Tag Archives: oil painting

Another Book of Sargent Watercolors?

Oh, my, yes!

When I buy monographs of an artist’s work, I almost never read the text. I’m just not that interested in the topics that interest art historians. This new book, John Singer Sargent Watercolors, is an exception. For the student of Sargent, this book is a must-have.

The book is a companion to a new exhibition of Sargent’s watercolors at the Brooklyn Museum of Art, the Museum of Fine Arts in Boston, and, later, the Museum of Fine Arts in Houston. (Alas, this show apparently will not travel to the West Coast, where I live…)

Sargent oil painting next to a similar watercolor
This spread from John Singer Sargent Watercolors shows one of my favorite Sargent oil paintings next to a watercolor of a similar scene. What a treat to be able to compare them! (I know this photo doesn’t do them justice.)

The story behind this show is that Sargent only exhibited his watercolors in the States twice during his lifetime. The first time, the Brooklyn Museum bought all of them; the second time, the MFA bought them all. This exhibition brings these two collections of more than 100 paintings together for the first time in a century.

For the viewer, it’s a treat to see images of all these paintings grouped together.

For someone who wants to learn from one of the best: the book includes many close-ups of the paintings, so you can see how he did what he did. You can see how Sargent layered the paint, how he used a wax resist, or wet-in-wet. There are photos of Sargent working (including one of him with an umbrella tied to his leg to hold it upright!) and of his models, so you can see that the apparently casual images are, in fact, carefully posed. There’s even a chapter, called “Bringing Back Something Fine” that talks about Sargent’s techniques, with photos of the paintings taken with a raking light, to highlight the texture of the paper or the impasto paint.

And the book also compares a number of the watercolors with oil paintings. Apparently Sargent went back and forth from one medium to another, in yet another example of the man’s extraordinary talent. So the book shows, in one two page spread, one of my favorite Sargent oil paintings, called “Val D’Aosta” right next to a watercolor image of nearly the same thing, called “Brook Among Rocks.” Both paintings portray a clear stream flowing over cobbles, the banks lined by rocks and grass. The water flows quietly, only a few riffles as it moves over the rocky bottom. Light reflects off the bottom of the stream. You can almost hear it burbling as you look at it. And—look there—fish! He’s painted a small school of fish in the water.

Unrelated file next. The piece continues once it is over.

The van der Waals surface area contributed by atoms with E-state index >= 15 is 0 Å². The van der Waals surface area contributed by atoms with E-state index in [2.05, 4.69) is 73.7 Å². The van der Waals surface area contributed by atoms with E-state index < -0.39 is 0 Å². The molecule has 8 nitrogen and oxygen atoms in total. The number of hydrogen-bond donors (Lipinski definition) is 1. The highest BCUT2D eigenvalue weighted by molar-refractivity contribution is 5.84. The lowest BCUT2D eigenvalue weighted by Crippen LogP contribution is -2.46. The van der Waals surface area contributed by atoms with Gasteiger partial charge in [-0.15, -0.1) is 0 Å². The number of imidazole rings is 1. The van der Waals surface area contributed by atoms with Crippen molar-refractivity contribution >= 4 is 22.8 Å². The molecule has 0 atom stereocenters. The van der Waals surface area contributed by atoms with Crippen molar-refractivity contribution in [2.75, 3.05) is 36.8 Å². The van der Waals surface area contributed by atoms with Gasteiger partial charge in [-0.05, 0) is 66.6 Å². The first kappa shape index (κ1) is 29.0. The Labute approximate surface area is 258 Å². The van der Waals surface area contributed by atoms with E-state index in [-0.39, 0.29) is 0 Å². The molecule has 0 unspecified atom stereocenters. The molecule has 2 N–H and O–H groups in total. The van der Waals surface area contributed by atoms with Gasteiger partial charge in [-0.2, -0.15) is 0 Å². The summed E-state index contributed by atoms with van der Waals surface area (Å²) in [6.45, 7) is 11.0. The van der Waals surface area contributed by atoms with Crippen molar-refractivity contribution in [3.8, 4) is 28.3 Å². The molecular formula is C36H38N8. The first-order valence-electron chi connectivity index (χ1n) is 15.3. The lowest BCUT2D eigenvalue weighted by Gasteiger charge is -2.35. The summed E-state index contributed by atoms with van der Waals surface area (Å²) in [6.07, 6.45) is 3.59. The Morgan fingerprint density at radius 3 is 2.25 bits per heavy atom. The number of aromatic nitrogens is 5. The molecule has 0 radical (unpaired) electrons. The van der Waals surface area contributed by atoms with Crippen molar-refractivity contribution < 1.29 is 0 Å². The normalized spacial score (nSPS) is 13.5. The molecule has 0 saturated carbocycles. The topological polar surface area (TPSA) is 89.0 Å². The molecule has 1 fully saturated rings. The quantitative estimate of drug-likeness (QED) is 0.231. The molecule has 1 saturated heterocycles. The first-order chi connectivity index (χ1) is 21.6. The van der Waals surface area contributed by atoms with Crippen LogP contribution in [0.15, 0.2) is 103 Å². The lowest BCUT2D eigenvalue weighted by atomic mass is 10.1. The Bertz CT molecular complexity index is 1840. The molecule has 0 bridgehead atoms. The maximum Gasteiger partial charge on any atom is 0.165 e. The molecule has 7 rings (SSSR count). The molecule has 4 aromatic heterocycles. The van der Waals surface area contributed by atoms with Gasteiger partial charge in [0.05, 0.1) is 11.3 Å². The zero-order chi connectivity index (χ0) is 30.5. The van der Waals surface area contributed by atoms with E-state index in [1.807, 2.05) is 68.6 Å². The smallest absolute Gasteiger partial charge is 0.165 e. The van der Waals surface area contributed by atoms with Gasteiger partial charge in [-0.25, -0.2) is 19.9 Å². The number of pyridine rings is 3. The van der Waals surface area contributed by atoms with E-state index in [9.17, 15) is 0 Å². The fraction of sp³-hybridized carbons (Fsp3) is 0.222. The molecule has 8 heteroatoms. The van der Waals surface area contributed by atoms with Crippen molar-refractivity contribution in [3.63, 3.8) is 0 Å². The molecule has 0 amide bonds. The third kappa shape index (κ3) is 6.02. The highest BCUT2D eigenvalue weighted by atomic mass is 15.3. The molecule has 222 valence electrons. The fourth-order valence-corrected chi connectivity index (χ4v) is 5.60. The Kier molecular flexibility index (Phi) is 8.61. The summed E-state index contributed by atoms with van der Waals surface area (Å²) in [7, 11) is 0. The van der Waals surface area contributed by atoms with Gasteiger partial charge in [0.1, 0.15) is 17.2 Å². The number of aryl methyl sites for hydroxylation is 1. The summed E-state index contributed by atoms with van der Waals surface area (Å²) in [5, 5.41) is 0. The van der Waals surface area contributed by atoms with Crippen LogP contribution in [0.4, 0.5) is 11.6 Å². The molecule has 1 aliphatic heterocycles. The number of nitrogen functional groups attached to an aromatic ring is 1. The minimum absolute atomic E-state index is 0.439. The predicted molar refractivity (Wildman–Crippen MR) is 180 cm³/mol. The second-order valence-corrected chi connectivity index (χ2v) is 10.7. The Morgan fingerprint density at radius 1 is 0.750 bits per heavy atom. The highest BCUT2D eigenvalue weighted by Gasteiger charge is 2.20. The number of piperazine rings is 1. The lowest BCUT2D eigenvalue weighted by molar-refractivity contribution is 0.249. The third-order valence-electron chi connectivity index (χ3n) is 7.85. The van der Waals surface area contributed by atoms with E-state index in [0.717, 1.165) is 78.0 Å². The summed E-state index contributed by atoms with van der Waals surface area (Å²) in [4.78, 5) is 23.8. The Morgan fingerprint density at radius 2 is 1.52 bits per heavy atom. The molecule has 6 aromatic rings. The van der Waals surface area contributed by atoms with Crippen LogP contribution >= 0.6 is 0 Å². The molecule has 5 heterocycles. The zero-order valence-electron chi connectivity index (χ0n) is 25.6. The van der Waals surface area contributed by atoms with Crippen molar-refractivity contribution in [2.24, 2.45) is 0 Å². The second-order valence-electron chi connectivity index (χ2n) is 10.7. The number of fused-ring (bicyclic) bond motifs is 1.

As an oil painter, I have an idea how the oil painting was constructed (and I’ve seen that painting up close in person). The watercolor? Yes, ok, watercolors are painted from light to dark, and the grass is clearly wet-in-wet. But—how did he get those reflections? Even more than his portraits, IMHO it is Sargent’s watercolors of streams, mountains, and rock quarries, that amaze and humble me.

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Secrets of Storing Wet Oil Paintings

A recent post by Marianne Post (who is primarily a pastel painter) asked “where do oil painters store wet paintings?” This is a serious question because oil paintings can take anywhere from 24 hours to a few weeks to dry to the touch, depending on what medium the artist uses.  (This is where acrylic painters and watercolorists laugh. They, of course, don’t have this problem.) 

A trick I learned a couple of years ago from another student in an art class is this: an inexpensive dish drying rack. It works perfectly as a painting drying rack, at least for smallish paintings on panels of boards. Here’s one that I use:

Paint drying rack by Stephanie Benedict
You can fit several small boards–up to about 12 inches–in a dish drying rack to dry, depending on the size of the rack.

I have another, slightly larger one, too, that I use for boards up to about 12 in by 16 in.

Small stretched canvases can fit sideways, if you don’t have too many boards in the rack. For larger canvases or panels, about the only solution I’ve found is a shelf. Lots of oil painters have narrow shelves molding on their walls just for this purpose.

What do you use for storing wet oil paintings?